Pharmacological suppression of adrenergic and inflammatory signalling using readily available drugs to lower blood pressure and reduce anxiety decreased the risk of post-surgical colorectal cancer (CRC) recurrence. The pilot COMPIT study, published in the European Journal of Surgical Oncology, 6 December, found that the simultaneous administration of propranolol and etodolac significantly reduced the risk of colon cancer recurrence at five years.
“This is the first randomized controlled trial identifying long-term clinical benefits of a combined perioperative blockade of inflammation and adrenergic signalling in CRC patients undergoing surgery with curative intent. Other clinical trials have reported beneficial effects on short-term biomarkers, employing either propranolol alone or propranolol and etodolac,” write the authors, led by Shagmar Ben-Eliyahu, from Tel-Aviv University, Israel.
Although surgery to remove primary tumours represents the mainstay of all cancer treatments, the risk of metastases after tumour removal is estimated at 35% for colon cancer patients, with higher risk for patients with more advanced stages of disease. Animal studies have demonstrated that catecholamines and prostaglandins are released as a result of physiological and psychological stress responses to surgery, and that these signalling pathways can act directly on tumour cells to enhance their proliferation, motility, and invasive capacity, and can suppress cell-mediated immunity and increase pro-metastatic cytokines. In preclinical tumour models including breast, colon, lung, melanoma, and leukaemia, simultaneous administration of a β-blocker (propranolol) and COX-2 inhibitor (etodolac) has been shown to reduce postoperative metastasis.
An earlier study by Ben-Eliyahu and colleagues, published in 2017 in Clinical Cancer Research, involving 38 patients with early-stage breast cancer who received 11 days of perioperative treatment with propranolol and etodolac, found that the treatment combination inhibited multiple cellular and molecular pathways related to metastasis and disease recurrence. These included reduced activity of pro-metastatic/ pro-inflammatory transcription factors (GATA-1, GATA-2), decreased tumour infiltrating monocytes, and abrogated presurgical increases in serum interleukin-6 (IL-6) and C-reactive protein levels.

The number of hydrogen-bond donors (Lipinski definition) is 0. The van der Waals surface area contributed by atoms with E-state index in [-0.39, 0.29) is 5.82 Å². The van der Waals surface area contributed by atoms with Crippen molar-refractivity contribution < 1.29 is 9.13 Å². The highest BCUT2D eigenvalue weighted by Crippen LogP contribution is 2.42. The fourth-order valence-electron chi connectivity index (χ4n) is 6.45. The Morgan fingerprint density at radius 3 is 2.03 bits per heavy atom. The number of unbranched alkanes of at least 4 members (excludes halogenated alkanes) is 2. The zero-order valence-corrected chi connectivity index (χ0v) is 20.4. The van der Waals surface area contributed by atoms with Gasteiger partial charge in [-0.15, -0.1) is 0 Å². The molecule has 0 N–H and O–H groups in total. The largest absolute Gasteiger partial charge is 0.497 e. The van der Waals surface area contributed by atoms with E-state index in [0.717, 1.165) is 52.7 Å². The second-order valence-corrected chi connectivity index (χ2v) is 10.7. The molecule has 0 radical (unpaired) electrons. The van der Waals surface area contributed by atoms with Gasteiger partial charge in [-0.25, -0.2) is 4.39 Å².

Following these positive biomarker indications, the team undertook the current study to investigate the impact of perioperative combined COX-2 and β-adrenergic blockade in patients undergoing colon cancer surgery. “This is a short cheap drug treatment with no significant side effects. We deliberately sought the safest and cheapest drugs capable of lowering the body’s stress inflammatory response to surgery, in order to save lives,” says Ben-Eliyahu.
Between May 2010 and March 2015, 34 patients newly diagnosed with colorectal cancer, without evidence of metastasis, undergoing surgery were randomised to receive oral propranolol and etodolac (n=16) or placebo (n=18). The 20-day treatment regimen was initiated five days before surgery and ended two weeks after surgery.
Results of the intent-to-treat analysis at five years follow-up showed that 12.5% (2/16) patients in the propranolol and etodolac arm versus 50% (9/18) in the placebo arm experienced recurrence (P=0.033), and that 12.5% (2/16) patients died in the propranolol and etodolac arm versus 22% (4/18) in the placebo arm (P=0.151).
For patients who adhered to the protocol, 0% (0/11) patients in the treatment group versus 47% (8/17) in the placebo group exhibited recurrence (P=0.007), and 0% (0/11) in the treatment group versus 17.6% (3/17) in the placebo group died (P=0.151).
Mean disease-free survival (DFS) was 53.3 months (CI 44.45–62.04) in the treatment arm versus 40.65 months (CI 30.1–51.2) in the control arm (P=0.033). Adverse events were equivalent between the two groups.
“Given the small sample size of this study, this large effect size is inadequate to provide a good estimation for population effect size. However, the statistical significance evident in DFS rates suggest that this positive effect is unlikely to occur by chance,” write the authors.
Safety concerns have been raised regarding use of NSAIDs and/or beta-blockers in the perioperative context. Specially, perioperative use of the β -1 antagonist metoprolol, (but not non-selective β -antagonists, such as propranolol), were associated in some studies with increased risk for post-operative myocardial infarction, stroke, and death. The authors say that, in the current study, the previous breast cancer study, and two ongoing clinical trials in colorectal cancer and pancreatic cancer they have observed no difference in adverse events between the intervention and placebo groups.
The investigators are currently looking for funding to conduct a large-scale clinical trial, with the intention of recruiting hundreds of colon and rectal cancer patients. However, their ambition is being thwarted by pharmaceutical companies having no financial incentives to support studies on off-patent medicines, and science foundations being reluctant to fund clinical research on drugs. “We seek to save lives without financial gain, and we have received financial support from several Israeli and international sources, but these are insufficient for large clinical studies,” says Ben-Eliyahu.